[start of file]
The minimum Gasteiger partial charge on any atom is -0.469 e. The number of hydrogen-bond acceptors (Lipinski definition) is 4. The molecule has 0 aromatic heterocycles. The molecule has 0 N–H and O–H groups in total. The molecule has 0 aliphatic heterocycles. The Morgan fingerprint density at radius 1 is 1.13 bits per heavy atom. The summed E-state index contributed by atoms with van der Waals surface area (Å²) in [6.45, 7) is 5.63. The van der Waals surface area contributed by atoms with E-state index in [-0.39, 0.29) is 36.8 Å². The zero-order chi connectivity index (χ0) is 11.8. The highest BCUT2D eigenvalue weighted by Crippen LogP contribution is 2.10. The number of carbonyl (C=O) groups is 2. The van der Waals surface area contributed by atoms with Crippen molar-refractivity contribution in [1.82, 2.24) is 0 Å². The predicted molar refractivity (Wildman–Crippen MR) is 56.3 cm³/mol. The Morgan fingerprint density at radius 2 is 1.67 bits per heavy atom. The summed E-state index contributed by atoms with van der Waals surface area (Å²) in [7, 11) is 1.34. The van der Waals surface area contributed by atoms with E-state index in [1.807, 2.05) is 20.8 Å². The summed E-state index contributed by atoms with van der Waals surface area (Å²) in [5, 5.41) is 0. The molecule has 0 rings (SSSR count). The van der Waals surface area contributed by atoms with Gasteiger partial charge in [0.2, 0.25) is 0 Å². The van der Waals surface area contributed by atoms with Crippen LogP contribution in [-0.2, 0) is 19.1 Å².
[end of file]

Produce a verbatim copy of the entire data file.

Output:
The minimum Gasteiger partial charge on any atom is -0.469 e. The number of hydrogen-bond acceptors (Lipinski definition) is 4. The molecule has 0 aromatic heterocycles. The molecule has 0 N–H and O–H groups in total. The molecule has 0 aliphatic heterocycles. The Morgan fingerprint density at radius 1 is 1.13 bits per heavy atom. The summed E-state index contributed by atoms with van der Waals surface area (Å²) in [6.45, 7) is 5.63. The van der Waals surface area contributed by atoms with E-state index in [-0.39, 0.29) is 36.8 Å². The zero-order chi connectivity index (χ0) is 11.8. The highest BCUT2D eigenvalue weighted by Crippen LogP contribution is 2.10. The number of carbonyl (C=O) groups is 2. The van der Waals surface area contributed by atoms with Crippen molar-refractivity contribution in [1.82, 2.24) is 0 Å². The predicted molar refractivity (Wildman–Crippen MR) is 56.3 cm³/mol. The Morgan fingerprint density at radius 2 is 1.67 bits per heavy atom. The summed E-state index contributed by atoms with van der Waals surface area (Å²) in [7, 11) is 1.34. The van der Waals surface area contributed by atoms with E-state index in [1.807, 2.05) is 20.8 Å². The summed E-state index contributed by atoms with van der Waals surface area (Å²) in [5, 5.41) is 0. The molecule has 0 rings (SSSR count). The van der Waals surface area contributed by atoms with Gasteiger partial charge in [0.2, 0.25) is 0 Å². The van der Waals surface area contributed by atoms with Crippen LogP contribution in [-0.2, 0) is 19.1 Å².